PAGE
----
Since 90% of strokes are ischemic, her unit uses a catheter equipped with a cage at the end to capture the blood clot and remove it, although this may only work in larger blood vessels.
Unlike a heart attack, an ischemic stroke does not cause pain—instead it is common for the person experience the stroke to go to sleep and not be able to speak to saying about what the problem is. People with a hemorrhagic stroke may experience a powerful headache.
 
SIGNS OF A STROKE:
  • Facial drooping.  Ask the person to smile. If a stroke, the smile is often asymmetrical.
  • Arm weakness or inability to move arm.
  • Speech difficulty, including inability to understand speech as well as difficulty in selecting the correct words.
 
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History of Millbrook Rotary
David Brinkerhoff's History of the Millbrook Rotary
David is a charter member of the Millbrook Rotary.  Dave joined Rotary when it was an all male organization.  The first female president was Mary Lou Murphy.  Dave was the 4th president of the Millbrook Rotary Club.
David Brinkerhoff's History of the Millbrook Rotary
 
It was originally called the Central Dutchess Rotary Club, and it met at the Cottonwood Inn.  The Cottonwood had a tree (now a stump) that was located in the exact center of Dutchess County.  The club sought members in 1972 and became a club in 1973.
Dave is from Sullivan County but lived in the Midwest for a number of years.  He moved back East in 1971 for a job with Abbott Smith.  While in the Midwest he was part of the Exchange Club, which is somewhat similar to Rotary.  Also, Dave received a $250 scholarship from Rotary in his younger years,
Dave spoke highly of Abbott Smith, whose company he eventually bought.  Abbott loved to speak and was the consummate salesman, writing seven books during his career.  Abbott also had many friends and connections throughout the county.  Cal Smith of the Pleasant Valley Auction Hall called Dave one day and asked him to come to the Cottonwood for a meeting because they were thinking of starting a Rotary club.  The way it worked was you had to have met with enough members for a year before you were approved, and the club had to be started by another club.  The Central Dutchess club was started by the Rotary Club of Hyde Park when Bill Nichols was president.
Dave had a few pieces of memorabilia to share with us.  One was a book that was published with the names of the club members, their birthdates, occupations, and other personal information.  The other item was a program from the charter meeting of the club.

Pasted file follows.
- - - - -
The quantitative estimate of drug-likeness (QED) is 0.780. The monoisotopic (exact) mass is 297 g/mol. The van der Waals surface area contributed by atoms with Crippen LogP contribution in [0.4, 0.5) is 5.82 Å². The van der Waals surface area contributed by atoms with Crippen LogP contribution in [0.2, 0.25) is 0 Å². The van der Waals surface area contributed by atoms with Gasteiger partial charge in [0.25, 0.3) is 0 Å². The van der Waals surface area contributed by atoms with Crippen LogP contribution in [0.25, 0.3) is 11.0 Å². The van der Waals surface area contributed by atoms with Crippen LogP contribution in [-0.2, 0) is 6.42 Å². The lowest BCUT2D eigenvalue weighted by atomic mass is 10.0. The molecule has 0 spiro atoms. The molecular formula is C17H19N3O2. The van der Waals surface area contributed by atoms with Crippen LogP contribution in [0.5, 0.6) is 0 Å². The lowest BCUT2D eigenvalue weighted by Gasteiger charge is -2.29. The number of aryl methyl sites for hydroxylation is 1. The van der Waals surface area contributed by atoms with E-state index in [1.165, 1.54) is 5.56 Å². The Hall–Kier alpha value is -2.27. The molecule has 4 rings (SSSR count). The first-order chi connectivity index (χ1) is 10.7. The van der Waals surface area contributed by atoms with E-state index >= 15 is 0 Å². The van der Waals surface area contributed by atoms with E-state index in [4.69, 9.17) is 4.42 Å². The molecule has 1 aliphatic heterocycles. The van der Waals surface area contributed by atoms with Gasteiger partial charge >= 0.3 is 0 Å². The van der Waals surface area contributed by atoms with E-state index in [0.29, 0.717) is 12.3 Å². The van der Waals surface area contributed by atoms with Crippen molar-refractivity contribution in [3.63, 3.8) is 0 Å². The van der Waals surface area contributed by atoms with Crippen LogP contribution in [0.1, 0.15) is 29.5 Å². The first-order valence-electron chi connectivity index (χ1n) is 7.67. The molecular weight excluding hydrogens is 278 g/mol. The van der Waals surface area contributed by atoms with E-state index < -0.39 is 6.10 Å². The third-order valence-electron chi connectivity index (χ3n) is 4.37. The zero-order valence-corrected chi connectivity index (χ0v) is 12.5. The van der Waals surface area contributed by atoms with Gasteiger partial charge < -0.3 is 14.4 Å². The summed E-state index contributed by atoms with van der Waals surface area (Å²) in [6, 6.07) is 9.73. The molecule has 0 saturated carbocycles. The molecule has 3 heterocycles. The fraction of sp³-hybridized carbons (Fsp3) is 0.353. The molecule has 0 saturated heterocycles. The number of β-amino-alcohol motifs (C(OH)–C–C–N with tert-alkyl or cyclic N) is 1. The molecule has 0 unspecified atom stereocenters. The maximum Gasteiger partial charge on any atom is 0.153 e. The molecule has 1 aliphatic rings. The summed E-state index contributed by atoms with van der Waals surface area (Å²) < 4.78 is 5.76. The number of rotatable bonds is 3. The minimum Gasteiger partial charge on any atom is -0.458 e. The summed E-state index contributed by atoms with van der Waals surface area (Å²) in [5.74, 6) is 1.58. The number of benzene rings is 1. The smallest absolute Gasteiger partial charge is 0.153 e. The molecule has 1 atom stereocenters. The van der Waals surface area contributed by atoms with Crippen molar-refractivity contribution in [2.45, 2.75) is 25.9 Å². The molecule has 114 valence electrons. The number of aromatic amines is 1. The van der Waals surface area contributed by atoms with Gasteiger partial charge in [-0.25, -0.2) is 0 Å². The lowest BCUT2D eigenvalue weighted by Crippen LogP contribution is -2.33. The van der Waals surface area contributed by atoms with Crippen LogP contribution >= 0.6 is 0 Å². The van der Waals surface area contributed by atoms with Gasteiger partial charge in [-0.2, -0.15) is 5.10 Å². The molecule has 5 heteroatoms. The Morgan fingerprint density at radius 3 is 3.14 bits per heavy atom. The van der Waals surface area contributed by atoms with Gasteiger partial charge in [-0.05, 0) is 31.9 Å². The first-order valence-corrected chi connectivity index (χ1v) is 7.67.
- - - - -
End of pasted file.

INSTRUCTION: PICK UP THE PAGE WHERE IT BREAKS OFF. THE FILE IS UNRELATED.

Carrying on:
The Cottonwood meetings were well attended.  If you missed two meetings you would receive a letter as a gentle prompt.  If you missed two more you would be visited by membership.  The club was represented by a good cross section of occupations from accountants to ministers.  Dave said there were three common threads among the members: 1) you have to very community oriented, 2) you had to like and be good at golf, and 3) you had to like to party.  Among others, Dave remembered Charter Night Parties and Summer Parties.  A toga party was held in the woods at the IES, and an Oktoberfest at the Pleasant Valley Auction Hall. 
The activities of the early club included manning a taco cart for Community Day, presenting scholarships, and many good deeds associated with local community members in need.  They started a big yard sale, which became a craft fair, and then an antiques fair, and along the way the idea for the Directory was born.  Our club was responsible for starting three other clubs, Pleasant Valley, East Fishkill, and LaGrange.  Our club has a huge territory.  Our meetings started at the Cottonwood, moved to Copperfield’s, the Town House, Marcello's, Milanese, the Millbrook Cafe, and now back to Copperfield's.
Dave remembered Charlie Pierce who had perfect attendance, as well as our Scott Meyers, who had good attendance.
Tom Stroup remembered the Getaway Trip, where an evening-long raffle was held and the winner would leave the next morning for a trip.  (You had to come dressed to leave from the party to get to the airport.) 
As our conversation wound down, Tom Lynch mentioned that the bell which is rung during our meetings is inscribed “Central Dutchess Rotary Club”.
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Recycling in Dutchess County
Speakers
Cathy Lan & Camille Marcotte from Cornell Cooperative Extension on
Recycling and Composting
 
Dutchess County has single stream recycling. Which means that you do not have to separate your recycling items.  In Dutchess County everyone is required to recycle, it's the law. In Dutchess County our recycling is brought to the Materials Recovery Facility in Beacon.
 
Speakers
Cathy Lan & Camille Marcotte from Cornell Cooperative Extension on
Recycling and Composting
 
Dutchess County has single stream recycling. Which means that you do not have to separate your recycling items.  In Dutchess County everyone is required to recycle, it's the law. In Dutchess County our recycling is brought to the Materials Recovery Facility in Beacon.
You can recycle...
Plastics
-#1, #2,#4,#5 and #7 plastic food and beverage containers
-including bottles, jars, jugs and other rigid plastic containers
Paper
- newspaper, magazines and brochures
-corrugated cardboard and paper bags
- paper towel rolls
- paper back books
- cartons
- greeting cards, regular and junk mail
- cardboard beverage containers
- phone books
-dry food cartons
Cans
-aluminum and metal cans
-loose metal jar lids
-foil
Glass
- glass bottles and jars
-glass food containers
-glass beverage containers
 
Do Not Place in Recycling Bins
- no flimsy plastic bags
-no materials in flimsy plastic bags
-no shredded paper
-no scrap metal
-no hazardous waste
-no diapers or bio-hazardous waste
-no non recyclable plastics
-no flatted containers
-no caps/lids ON glass bottles or jars
-no liquids
-no ceramics or non recyclable glass
-no frozen food containers